Commands by AmadeusZull (2)

What's this?

commandlinefu.com is the place to record those command-line gems that you return to again and again. That way others can gain from your CLI wisdom and you from theirs too. All commands can be commented on, discussed and voted up or down.

Share Your Commands


Check These Out

fetch all revisions of a specific file in an SVN repository
exported files will get a .r23 extension (where 23 is the revision number)

Throttle download speed (at speed x )
Axel --max-speed=x, -s x You can specify a speed (bytes per second) here and Axel will try to keep the average speed around this speed. Useful if you don?t want the program to suck up all of your bandwidth.

do something else while waiting for an event, such as reboot
until (ssh root@10.1.1.39 2> /dev/null); do date; sleep 15; done In this case will execute "date" then "sleep 15" until we are able to ssh into server, such as after a reboot Could also be like: until ( ping 10.1.1.39 1> /dev/null); do echo "server 10.1.1.39 is down"; sleep 15; done

Which processes are listening on a specific port (e.g. port 80)
swap out "80" for your port of interest. Can use port number or named ports e.g. "http"

Double your disk read performance in a single command
(WARN) This will absolutely not work on all systems, unless you're running large, high speed, hardware RAID arrays. For example, systems using Dell PERC 5/i SAS/SATA arrays. If you have a hardware RAID array, try it. It certainly wont hurt. You may be can test the speed disk with some large file in your system, before and after using this: $ time dd if=/tmp/disk.iso of=/dev/null bs=256k To know the value of block device parameter known as readahead. $ blockdev --getra /dev/sdb And set the a value 1024, 2048, 4096, 8192, and maybe 16384... it really depends on the number of hard disks, their speed, your RAID controller, etc. (see sample)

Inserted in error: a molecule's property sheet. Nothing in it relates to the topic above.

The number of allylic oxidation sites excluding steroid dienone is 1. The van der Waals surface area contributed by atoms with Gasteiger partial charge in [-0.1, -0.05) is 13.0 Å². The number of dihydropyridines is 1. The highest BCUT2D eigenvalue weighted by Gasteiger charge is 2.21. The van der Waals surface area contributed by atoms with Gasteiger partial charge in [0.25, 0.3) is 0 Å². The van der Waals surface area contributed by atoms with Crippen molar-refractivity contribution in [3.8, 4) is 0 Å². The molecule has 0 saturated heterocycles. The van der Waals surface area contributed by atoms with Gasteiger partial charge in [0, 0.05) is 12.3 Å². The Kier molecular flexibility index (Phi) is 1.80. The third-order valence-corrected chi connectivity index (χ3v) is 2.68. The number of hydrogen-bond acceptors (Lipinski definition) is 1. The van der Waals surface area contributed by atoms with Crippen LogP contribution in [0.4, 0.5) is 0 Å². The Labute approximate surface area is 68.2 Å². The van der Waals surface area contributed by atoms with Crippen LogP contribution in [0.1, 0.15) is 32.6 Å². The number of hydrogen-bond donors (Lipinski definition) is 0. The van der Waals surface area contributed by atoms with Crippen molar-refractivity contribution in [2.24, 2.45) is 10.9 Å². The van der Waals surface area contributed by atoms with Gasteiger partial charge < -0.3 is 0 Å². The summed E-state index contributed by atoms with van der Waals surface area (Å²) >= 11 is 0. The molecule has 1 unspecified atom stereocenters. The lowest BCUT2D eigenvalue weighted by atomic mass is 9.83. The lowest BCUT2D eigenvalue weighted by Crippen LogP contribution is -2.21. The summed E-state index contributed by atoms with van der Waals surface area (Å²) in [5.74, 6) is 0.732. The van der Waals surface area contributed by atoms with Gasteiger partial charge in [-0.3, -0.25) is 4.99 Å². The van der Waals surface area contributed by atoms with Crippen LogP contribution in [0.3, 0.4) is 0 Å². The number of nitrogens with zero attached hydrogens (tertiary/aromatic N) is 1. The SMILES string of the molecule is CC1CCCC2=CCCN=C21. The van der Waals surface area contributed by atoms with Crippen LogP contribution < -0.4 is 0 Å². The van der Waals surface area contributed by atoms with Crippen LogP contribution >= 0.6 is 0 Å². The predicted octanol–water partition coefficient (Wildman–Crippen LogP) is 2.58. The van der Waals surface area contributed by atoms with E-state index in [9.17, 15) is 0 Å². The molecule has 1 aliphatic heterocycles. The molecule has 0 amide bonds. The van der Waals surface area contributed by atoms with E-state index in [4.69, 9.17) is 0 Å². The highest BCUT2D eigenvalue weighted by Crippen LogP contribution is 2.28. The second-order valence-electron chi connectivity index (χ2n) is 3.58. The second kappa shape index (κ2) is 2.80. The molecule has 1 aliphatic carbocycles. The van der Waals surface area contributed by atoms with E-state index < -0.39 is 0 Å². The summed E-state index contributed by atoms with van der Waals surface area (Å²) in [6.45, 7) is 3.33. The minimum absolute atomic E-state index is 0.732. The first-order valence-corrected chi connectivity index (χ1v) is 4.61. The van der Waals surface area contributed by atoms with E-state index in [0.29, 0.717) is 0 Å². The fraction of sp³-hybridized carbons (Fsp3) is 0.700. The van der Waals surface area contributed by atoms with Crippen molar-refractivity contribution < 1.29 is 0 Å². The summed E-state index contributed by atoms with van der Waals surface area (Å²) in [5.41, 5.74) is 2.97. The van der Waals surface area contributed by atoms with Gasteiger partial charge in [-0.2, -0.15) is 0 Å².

Force logout after 24 hours idle
Shell timeout variables (TMOUT) can be very liberal about what is classified as 'activity', like having an editor open. This command string will terminate the login shell for an user with more than a day's idle time.

quickly formats a fat partition. usefull for flash drives

Your name backwards

Oneliner to get domain names list of all existing domain names (from wikipedia)
Quietly get a webpage from wikipedia: curl -s By default, don't output anything: sed -n Search for interesting lines: /<tr valign="top">/ With the matching lines: {} Search and replace any html tags: s/<[^>]*>//g Finally print the result: p

list files recursively by size


Stay in the loop…

Follow the Tweets.

Every new command is wrapped in a tweet and posted to Twitter. Following the stream is a great way of staying abreast of the latest commands. For the more discerning, there are Twitter accounts for commands that get a minimum of 3 and 10 votes - that way only the great commands get tweeted.

» http://twitter.com/commandlinefu
» http://twitter.com/commandlinefu3
» http://twitter.com/commandlinefu10

Subscribe to the feeds.

Use your favourite RSS aggregator to stay in touch with the latest commands. There are feeds mirroring the 3 Twitter streams as well as for virtually every other subset (users, tags, functions,…):

Subscribe to the feed for: